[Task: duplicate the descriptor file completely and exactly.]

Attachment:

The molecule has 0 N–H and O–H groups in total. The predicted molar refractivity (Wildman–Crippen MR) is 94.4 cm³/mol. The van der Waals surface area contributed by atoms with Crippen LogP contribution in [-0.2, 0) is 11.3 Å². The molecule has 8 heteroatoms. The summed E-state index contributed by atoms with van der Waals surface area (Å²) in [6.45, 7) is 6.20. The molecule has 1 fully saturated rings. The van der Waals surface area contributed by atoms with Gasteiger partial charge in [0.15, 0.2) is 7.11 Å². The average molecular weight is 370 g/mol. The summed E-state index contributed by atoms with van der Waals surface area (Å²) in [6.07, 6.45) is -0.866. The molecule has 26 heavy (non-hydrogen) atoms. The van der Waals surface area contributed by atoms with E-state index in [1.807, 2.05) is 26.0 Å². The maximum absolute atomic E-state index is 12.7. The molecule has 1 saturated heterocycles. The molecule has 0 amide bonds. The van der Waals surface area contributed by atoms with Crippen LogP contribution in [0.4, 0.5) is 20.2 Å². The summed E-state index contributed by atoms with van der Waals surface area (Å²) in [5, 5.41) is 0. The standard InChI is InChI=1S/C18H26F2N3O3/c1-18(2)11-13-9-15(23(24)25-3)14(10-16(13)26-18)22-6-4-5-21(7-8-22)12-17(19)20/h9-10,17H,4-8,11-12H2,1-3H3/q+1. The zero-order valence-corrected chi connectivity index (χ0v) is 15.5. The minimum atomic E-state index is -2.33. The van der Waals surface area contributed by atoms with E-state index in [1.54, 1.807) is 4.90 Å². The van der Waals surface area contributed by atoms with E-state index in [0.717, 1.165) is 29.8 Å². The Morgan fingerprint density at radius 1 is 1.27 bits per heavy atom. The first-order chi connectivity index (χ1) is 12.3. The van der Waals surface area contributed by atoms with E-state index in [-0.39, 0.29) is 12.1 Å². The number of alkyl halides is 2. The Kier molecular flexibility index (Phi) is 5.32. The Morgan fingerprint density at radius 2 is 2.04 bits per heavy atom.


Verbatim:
The molecule has 0 N–H and O–H groups in total. The predicted molar refractivity (Wildman–Crippen MR) is 94.4 cm³/mol. The van der Waals surface area contributed by atoms with Crippen LogP contribution in [-0.2, 0) is 11.3 Å². The molecule has 8 heteroatoms. The summed E-state index contributed by atoms with van der Waals surface area (Å²) in [6.45, 7) is 6.20. The molecule has 1 fully saturated rings. The van der Waals surface area contributed by atoms with Gasteiger partial charge in [0.15, 0.2) is 7.11 Å². The average molecular weight is 370 g/mol. The summed E-state index contributed by atoms with van der Waals surface area (Å²) in [6.07, 6.45) is -0.866. The molecule has 26 heavy (non-hydrogen) atoms. The van der Waals surface area contributed by atoms with E-state index in [1.807, 2.05) is 26.0 Å². The maximum absolute atomic E-state index is 12.7. The molecule has 1 saturated heterocycles. The molecule has 0 amide bonds. The van der Waals surface area contributed by atoms with Crippen LogP contribution in [0.4, 0.5) is 20.2 Å². The summed E-state index contributed by atoms with van der Waals surface area (Å²) in [5, 5.41) is 0. The standard InChI is InChI=1S/C18H26F2N3O3/c1-18(2)11-13-9-15(23(24)25-3)14(10-16(13)26-18)22-6-4-5-21(7-8-22)12-17(19)20/h9-10,17H,4-8,11-12H2,1-3H3/q+1. The zero-order valence-corrected chi connectivity index (χ0v) is 15.5. The minimum atomic E-state index is -2.33. The van der Waals surface area contributed by atoms with E-state index in [1.54, 1.807) is 4.90 Å². The van der Waals surface area contributed by atoms with E-state index in [0.717, 1.165) is 29.8 Å². The Morgan fingerprint density at radius 1 is 1.27 bits per heavy atom. The first-order chi connectivity index (χ1) is 12.3. The van der Waals surface area contributed by atoms with E-state index in [-0.39, 0.29) is 12.1 Å². The number of alkyl halides is 2. The Kier molecular flexibility index (Phi) is 5.32. The Morgan fingerprint density at radius 2 is 2.04 bits per heavy atom.